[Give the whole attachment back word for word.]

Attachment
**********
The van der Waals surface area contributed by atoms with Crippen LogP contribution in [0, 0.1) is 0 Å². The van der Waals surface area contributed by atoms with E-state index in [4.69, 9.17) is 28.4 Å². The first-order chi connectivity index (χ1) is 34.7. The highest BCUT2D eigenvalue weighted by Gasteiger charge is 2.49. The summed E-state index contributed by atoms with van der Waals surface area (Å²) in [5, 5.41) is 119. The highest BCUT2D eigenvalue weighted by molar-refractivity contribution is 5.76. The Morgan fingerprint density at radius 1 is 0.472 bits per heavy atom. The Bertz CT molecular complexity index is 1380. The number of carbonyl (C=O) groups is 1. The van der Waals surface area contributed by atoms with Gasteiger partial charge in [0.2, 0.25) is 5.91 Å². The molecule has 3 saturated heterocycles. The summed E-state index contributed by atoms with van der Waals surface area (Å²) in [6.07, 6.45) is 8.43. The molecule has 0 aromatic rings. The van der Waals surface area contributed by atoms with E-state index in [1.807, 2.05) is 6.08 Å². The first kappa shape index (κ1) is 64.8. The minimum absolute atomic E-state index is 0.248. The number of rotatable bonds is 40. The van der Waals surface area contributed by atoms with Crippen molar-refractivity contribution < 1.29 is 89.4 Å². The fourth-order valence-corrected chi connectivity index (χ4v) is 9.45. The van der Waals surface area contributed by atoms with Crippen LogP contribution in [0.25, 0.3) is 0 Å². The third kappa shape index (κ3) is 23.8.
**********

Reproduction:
The van der Waals surface area contributed by atoms with Crippen LogP contribution in [0, 0.1) is 0 Å². The van der Waals surface area contributed by atoms with E-state index in [4.69, 9.17) is 28.4 Å². The first-order chi connectivity index (χ1) is 34.7. The highest BCUT2D eigenvalue weighted by Gasteiger charge is 2.49. The summed E-state index contributed by atoms with van der Waals surface area (Å²) in [5, 5.41) is 119. The highest BCUT2D eigenvalue weighted by molar-refractivity contribution is 5.76. The Morgan fingerprint density at radius 1 is 0.472 bits per heavy atom. The Bertz CT molecular complexity index is 1380. The number of carbonyl (C=O) groups is 1. The van der Waals surface area contributed by atoms with Gasteiger partial charge in [0.2, 0.25) is 5.91 Å². The molecule has 3 saturated heterocycles. The summed E-state index contributed by atoms with van der Waals surface area (Å²) in [6.07, 6.45) is 8.43. The molecule has 0 aromatic rings. The van der Waals surface area contributed by atoms with E-state index in [1.807, 2.05) is 6.08 Å². The first kappa shape index (κ1) is 64.8. The minimum absolute atomic E-state index is 0.248. The number of rotatable bonds is 40. The van der Waals surface area contributed by atoms with Crippen molar-refractivity contribution < 1.29 is 89.4 Å². The fourth-order valence-corrected chi connectivity index (χ4v) is 9.45. The van der Waals surface area contributed by atoms with Crippen LogP contribution in [0.25, 0.3) is 0 Å². The third kappa shape index (κ3) is 23.8.